(4) Those most hurt by the IRS’s persecution of expats have engaged the services of cross-border compliance condors.
(5) Those least hurt have done nothing.
I have heard many expat stories. A clear picture emerges. Many of those who wish to do the right thing have paid dearly. In some cases, the victims pay little if any taxes, but large payments to their cross-border tax accounts and lawyers. In the most extreme cases, people have followed the advice of their cross-border lawyers and have entered OVDP “amnesty” programs. Those in amnesty programs have had not just money but years sucked from their life–what Just Me (Marvin van Horn) called LCUs (Life Credit Units).
On the other hand, I know some people who have done nothing: they haven’t renounced, and they haven’t complied. But above all, they have informed themselves rather than seeking the services of a wraith. This method obviously works best if (1) you are not on the IRS radar; or (2) you do not meet the income threshold (such as non-earning spouses of a non-US persons). For these people, it is life as usual. (I understand that in some European countries bank accounts have been closed–obviously if that bothers you, you will likely have to do something–i.e., renounce or return).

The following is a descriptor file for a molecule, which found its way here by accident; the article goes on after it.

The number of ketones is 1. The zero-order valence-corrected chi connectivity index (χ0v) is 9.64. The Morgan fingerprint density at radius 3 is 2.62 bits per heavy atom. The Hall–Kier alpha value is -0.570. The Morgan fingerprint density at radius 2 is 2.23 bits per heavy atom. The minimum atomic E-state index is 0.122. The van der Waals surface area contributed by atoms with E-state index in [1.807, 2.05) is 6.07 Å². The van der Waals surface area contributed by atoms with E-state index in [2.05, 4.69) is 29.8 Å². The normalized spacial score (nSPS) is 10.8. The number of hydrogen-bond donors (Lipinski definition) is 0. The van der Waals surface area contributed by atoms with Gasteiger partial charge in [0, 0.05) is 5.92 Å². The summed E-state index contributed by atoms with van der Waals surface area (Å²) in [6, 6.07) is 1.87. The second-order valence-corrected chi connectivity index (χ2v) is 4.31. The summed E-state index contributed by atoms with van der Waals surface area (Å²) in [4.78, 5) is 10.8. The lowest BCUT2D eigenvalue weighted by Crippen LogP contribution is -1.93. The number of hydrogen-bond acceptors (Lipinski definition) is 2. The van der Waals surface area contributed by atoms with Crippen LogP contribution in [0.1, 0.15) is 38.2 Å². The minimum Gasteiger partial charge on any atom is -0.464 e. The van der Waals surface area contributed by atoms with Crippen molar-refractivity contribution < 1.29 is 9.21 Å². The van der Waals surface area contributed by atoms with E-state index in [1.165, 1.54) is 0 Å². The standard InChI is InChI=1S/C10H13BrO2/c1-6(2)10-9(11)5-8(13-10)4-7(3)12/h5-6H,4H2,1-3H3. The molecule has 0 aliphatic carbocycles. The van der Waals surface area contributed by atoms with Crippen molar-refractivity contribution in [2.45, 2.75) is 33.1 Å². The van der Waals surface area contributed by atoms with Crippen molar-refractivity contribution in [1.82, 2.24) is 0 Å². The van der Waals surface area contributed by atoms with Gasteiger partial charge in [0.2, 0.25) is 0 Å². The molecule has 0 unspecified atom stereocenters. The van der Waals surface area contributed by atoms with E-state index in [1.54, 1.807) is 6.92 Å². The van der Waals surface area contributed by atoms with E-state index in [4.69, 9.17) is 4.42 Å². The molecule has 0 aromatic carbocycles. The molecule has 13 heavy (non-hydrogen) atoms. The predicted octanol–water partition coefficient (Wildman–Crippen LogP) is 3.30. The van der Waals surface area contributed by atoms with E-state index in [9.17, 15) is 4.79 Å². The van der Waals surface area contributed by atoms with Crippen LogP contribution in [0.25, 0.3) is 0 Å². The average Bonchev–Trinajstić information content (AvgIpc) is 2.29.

I heard once that standard operating procedure in the compliance industry when asked by a client how much this whole fiasco would cost, is to ask back: “How much do you have?”
About: Petros is the alias of the founding administrator of the Isaac Brock Society. He has created this series of Petros Principles as a means of communicating guidelines which he believes have helped him and others deal with the United States’ world-wide tax invasion.